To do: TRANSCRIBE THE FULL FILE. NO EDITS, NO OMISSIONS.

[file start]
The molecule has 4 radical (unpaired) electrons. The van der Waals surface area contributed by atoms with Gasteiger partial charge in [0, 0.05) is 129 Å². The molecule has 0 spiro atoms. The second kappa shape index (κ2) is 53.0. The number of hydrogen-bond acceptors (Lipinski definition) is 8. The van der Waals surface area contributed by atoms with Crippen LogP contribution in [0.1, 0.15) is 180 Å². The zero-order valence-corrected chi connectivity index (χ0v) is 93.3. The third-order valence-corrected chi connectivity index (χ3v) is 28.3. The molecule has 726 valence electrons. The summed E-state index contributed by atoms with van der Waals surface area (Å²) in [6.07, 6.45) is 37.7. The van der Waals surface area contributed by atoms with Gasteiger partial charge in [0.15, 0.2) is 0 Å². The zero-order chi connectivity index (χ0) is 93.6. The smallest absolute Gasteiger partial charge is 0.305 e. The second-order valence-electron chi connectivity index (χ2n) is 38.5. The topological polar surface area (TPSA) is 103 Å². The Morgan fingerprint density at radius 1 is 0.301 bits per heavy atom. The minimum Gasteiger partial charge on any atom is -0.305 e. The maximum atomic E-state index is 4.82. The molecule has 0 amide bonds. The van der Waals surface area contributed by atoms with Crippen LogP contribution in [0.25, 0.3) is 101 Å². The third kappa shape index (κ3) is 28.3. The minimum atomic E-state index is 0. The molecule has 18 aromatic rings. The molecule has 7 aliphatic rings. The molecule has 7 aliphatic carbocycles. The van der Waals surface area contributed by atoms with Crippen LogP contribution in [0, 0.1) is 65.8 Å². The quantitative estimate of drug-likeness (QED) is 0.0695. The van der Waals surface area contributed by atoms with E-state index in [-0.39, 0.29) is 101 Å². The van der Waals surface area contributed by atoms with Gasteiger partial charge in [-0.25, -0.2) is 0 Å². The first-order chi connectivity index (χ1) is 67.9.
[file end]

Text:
The molecule has 4 radical (unpaired) electrons. The van der Waals surface area contributed by atoms with Gasteiger partial charge in [0, 0.05) is 129 Å². The molecule has 0 spiro atoms. The second kappa shape index (κ2) is 53.0. The number of hydrogen-bond acceptors (Lipinski definition) is 8. The van der Waals surface area contributed by atoms with Crippen LogP contribution in [0.1, 0.15) is 180 Å². The zero-order valence-corrected chi connectivity index (χ0v) is 93.3. The third-order valence-corrected chi connectivity index (χ3v) is 28.3. The molecule has 726 valence electrons. The summed E-state index contributed by atoms with van der Waals surface area (Å²) in [6.07, 6.45) is 37.7. The van der Waals surface area contributed by atoms with Gasteiger partial charge in [0.15, 0.2) is 0 Å². The zero-order chi connectivity index (χ0) is 93.6. The smallest absolute Gasteiger partial charge is 0.305 e. The second-order valence-electron chi connectivity index (χ2n) is 38.5. The topological polar surface area (TPSA) is 103 Å². The Morgan fingerprint density at radius 1 is 0.301 bits per heavy atom. The minimum Gasteiger partial charge on any atom is -0.305 e. The maximum atomic E-state index is 4.82. The molecule has 0 amide bonds. The van der Waals surface area contributed by atoms with Crippen LogP contribution in [0.25, 0.3) is 101 Å². The third kappa shape index (κ3) is 28.3. The minimum atomic E-state index is 0. The molecule has 18 aromatic rings. The molecule has 7 aliphatic rings. The molecule has 7 aliphatic carbocycles. The van der Waals surface area contributed by atoms with Crippen LogP contribution in [0, 0.1) is 65.8 Å². The quantitative estimate of drug-likeness (QED) is 0.0695. The van der Waals surface area contributed by atoms with E-state index in [-0.39, 0.29) is 101 Å². The van der Waals surface area contributed by atoms with Gasteiger partial charge in [-0.25, -0.2) is 0 Å². The first-order chi connectivity index (χ1) is 67.9.